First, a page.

Join Bridge Winners
My Turn to Speak

My sudden dismissal as ACBL CEO in April 2018 generated a lot of speculation. I could not respond to questions or dispute ACBL’s account of my termination, because of constraints in my employment agreement. Instead, I initiated an arbitration process that has now come to conclusion. In line with my view that ACBL’s actions should be shared transparently with the bridge community, I asked to be allowed to share the arbitrator’s decision. (You can find it here.)

I was told that the Board hired me because it needed someone who would bring change to ACBL. They were looking for new ideas, energy, knowledge of technology, and marketing expertise. I am proud of what the ACBL staff and I accomplished during my ten month tenure. We worked on more than 100 projects and completed more than 60 of them. I worked seven days per week, often from six in the morning until midnight. I sent more than 10,000 emails to ACBL staff, members, club managers, teaches, unit and district officials, the Board of Governors, and ACBL’s Board members. (I received at least as many messages in return.) I tried to consult the Board before I took action on an area where they had authority and to form policies that fit their views.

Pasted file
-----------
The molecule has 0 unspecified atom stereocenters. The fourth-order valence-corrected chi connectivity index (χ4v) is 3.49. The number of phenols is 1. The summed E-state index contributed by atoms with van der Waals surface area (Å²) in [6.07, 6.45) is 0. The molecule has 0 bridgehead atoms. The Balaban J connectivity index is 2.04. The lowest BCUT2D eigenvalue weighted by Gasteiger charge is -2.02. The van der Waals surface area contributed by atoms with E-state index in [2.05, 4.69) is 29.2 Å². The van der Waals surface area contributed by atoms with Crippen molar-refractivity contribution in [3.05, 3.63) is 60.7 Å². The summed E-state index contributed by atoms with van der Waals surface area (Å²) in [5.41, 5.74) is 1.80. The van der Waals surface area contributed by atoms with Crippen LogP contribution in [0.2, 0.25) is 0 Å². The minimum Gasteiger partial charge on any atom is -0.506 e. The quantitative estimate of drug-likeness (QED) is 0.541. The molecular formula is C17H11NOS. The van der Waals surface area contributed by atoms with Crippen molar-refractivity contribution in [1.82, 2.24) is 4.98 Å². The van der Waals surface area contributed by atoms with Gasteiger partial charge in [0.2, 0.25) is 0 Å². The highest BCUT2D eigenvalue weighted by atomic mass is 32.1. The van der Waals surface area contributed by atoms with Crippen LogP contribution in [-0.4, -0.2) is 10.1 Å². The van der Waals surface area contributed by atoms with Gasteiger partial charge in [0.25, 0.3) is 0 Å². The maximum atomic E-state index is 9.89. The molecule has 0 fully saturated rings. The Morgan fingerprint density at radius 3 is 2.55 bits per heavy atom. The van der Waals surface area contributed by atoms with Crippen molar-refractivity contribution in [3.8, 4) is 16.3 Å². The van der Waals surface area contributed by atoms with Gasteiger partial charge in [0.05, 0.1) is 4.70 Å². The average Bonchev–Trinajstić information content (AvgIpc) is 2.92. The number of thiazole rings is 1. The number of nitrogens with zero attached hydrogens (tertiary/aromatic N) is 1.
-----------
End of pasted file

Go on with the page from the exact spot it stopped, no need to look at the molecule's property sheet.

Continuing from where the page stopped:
Many of you know how much I love bridge. I’ve played since I was 8 and have been an ACBL member for more than 40 years. Those who share my love for our game understand how much I wanted to encourage new people to enjoy bridge, join ACBL, and become friends and competitors for those of us who already play. I regret that I was unable to effect the changes that I and many others felt that ACBL needed. I would like to thank the many people in bridge who supported me during my tenure and after my dismissal.

If ACBL wants to promote bridge and provide leadership for our sport, I believe it must stop focusing on elite tournament players and high-ranking Board and District-level officials. It should instead focus on the needs and interests of ordinary players, the teachers who instill them with knowledge about our game, and the thousands of bridge clubs that ACBL members visit each week. Without this change, bridge will never attract the new players and respect that it deserves.

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